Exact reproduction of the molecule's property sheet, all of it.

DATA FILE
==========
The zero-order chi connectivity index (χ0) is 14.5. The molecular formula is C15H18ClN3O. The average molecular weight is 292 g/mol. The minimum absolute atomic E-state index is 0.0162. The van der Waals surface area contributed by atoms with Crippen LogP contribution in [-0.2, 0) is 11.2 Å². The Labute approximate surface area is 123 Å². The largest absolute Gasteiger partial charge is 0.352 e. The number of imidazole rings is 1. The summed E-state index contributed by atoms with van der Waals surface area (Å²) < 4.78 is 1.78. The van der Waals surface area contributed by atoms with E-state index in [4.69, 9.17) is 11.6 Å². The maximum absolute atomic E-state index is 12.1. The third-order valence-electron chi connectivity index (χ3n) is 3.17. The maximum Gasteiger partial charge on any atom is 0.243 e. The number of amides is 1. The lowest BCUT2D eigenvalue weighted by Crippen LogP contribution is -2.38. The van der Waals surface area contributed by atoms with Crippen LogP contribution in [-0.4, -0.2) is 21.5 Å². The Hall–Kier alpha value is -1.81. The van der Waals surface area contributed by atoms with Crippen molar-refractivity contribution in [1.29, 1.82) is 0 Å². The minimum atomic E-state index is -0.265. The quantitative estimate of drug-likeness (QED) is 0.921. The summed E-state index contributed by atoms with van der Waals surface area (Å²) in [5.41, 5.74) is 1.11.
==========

The zero-order chi connectivity index (χ0) is 14.5. The molecular formula is C15H18ClN3O. The average molecular weight is 292 g/mol. The minimum absolute atomic E-state index is 0.0162. The van der Waals surface area contributed by atoms with Crippen LogP contribution in [-0.2, 0) is 11.2 Å². The Labute approximate surface area is 123 Å². The largest absolute Gasteiger partial charge is 0.352 e. The number of imidazole rings is 1. The summed E-state index contributed by atoms with van der Waals surface area (Å²) < 4.78 is 1.78. The van der Waals surface area contributed by atoms with E-state index in [4.69, 9.17) is 11.6 Å². The maximum absolute atomic E-state index is 12.1. The third-order valence-electron chi connectivity index (χ3n) is 3.17. The maximum Gasteiger partial charge on any atom is 0.243 e. The number of amides is 1. The lowest BCUT2D eigenvalue weighted by Crippen LogP contribution is -2.38. The van der Waals surface area contributed by atoms with Crippen LogP contribution in [-0.4, -0.2) is 21.5 Å². The Hall–Kier alpha value is -1.81. The van der Waals surface area contributed by atoms with Crippen molar-refractivity contribution in [1.29, 1.82) is 0 Å². The minimum atomic E-state index is -0.265. The quantitative estimate of drug-likeness (QED) is 0.921. The summed E-state index contributed by atoms with van der Waals surface area (Å²) in [5.41, 5.74) is 1.11.